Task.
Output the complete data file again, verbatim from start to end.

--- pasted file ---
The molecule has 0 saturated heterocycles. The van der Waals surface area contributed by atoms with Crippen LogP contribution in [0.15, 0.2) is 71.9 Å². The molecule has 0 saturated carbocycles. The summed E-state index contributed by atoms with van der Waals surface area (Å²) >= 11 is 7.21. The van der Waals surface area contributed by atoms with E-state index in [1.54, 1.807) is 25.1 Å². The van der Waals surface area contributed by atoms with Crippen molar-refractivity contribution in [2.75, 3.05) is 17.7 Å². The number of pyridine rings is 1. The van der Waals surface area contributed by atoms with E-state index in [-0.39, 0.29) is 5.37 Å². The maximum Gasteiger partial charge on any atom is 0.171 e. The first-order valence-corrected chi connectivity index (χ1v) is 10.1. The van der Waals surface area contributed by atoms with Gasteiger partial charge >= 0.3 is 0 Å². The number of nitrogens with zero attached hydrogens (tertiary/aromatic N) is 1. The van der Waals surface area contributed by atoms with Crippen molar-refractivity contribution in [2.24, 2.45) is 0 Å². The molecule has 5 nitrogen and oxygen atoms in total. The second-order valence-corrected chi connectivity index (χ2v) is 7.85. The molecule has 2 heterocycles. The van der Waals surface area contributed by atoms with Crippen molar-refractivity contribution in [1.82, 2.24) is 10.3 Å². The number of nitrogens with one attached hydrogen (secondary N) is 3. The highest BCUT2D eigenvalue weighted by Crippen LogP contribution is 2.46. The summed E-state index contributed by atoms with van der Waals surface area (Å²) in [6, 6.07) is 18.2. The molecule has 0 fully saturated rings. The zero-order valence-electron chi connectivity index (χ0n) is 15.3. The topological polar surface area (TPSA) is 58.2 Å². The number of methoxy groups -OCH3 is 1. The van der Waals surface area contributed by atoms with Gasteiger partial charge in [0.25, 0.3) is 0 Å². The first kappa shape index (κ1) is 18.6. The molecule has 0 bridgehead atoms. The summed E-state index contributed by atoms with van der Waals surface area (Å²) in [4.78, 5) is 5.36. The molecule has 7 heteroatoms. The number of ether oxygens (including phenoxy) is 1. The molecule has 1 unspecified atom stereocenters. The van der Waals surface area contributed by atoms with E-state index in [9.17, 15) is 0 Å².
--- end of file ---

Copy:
The molecule has 0 saturated heterocycles. The van der Waals surface area contributed by atoms with Crippen LogP contribution in [0.15, 0.2) is 71.9 Å². The molecule has 0 saturated carbocycles. The summed E-state index contributed by atoms with van der Waals surface area (Å²) >= 11 is 7.21. The van der Waals surface area contributed by atoms with E-state index in [1.54, 1.807) is 25.1 Å². The van der Waals surface area contributed by atoms with Crippen molar-refractivity contribution in [2.75, 3.05) is 17.7 Å². The number of pyridine rings is 1. The van der Waals surface area contributed by atoms with E-state index in [-0.39, 0.29) is 5.37 Å². The maximum Gasteiger partial charge on any atom is 0.171 e. The first-order valence-corrected chi connectivity index (χ1v) is 10.1. The van der Waals surface area contributed by atoms with Gasteiger partial charge >= 0.3 is 0 Å². The number of nitrogens with zero attached hydrogens (tertiary/aromatic N) is 1. The van der Waals surface area contributed by atoms with Crippen molar-refractivity contribution in [2.24, 2.45) is 0 Å². The molecule has 5 nitrogen and oxygen atoms in total. The second-order valence-corrected chi connectivity index (χ2v) is 7.85. The molecule has 2 heterocycles. The van der Waals surface area contributed by atoms with Crippen molar-refractivity contribution in [1.82, 2.24) is 10.3 Å². The number of nitrogens with one attached hydrogen (secondary N) is 3. The highest BCUT2D eigenvalue weighted by Crippen LogP contribution is 2.46. The summed E-state index contributed by atoms with van der Waals surface area (Å²) in [6, 6.07) is 18.2. The molecule has 0 fully saturated rings. The zero-order valence-electron chi connectivity index (χ0n) is 15.3. The topological polar surface area (TPSA) is 58.2 Å². The number of methoxy groups -OCH3 is 1. The van der Waals surface area contributed by atoms with Gasteiger partial charge in [0.25, 0.3) is 0 Å². The first kappa shape index (κ1) is 18.6. The molecule has 0 bridgehead atoms. The summed E-state index contributed by atoms with van der Waals surface area (Å²) in [4.78, 5) is 5.36. The molecule has 7 heteroatoms. The number of ether oxygens (including phenoxy) is 1. The molecule has 1 unspecified atom stereocenters. The van der Waals surface area contributed by atoms with E-state index in [9.17, 15) is 0 Å².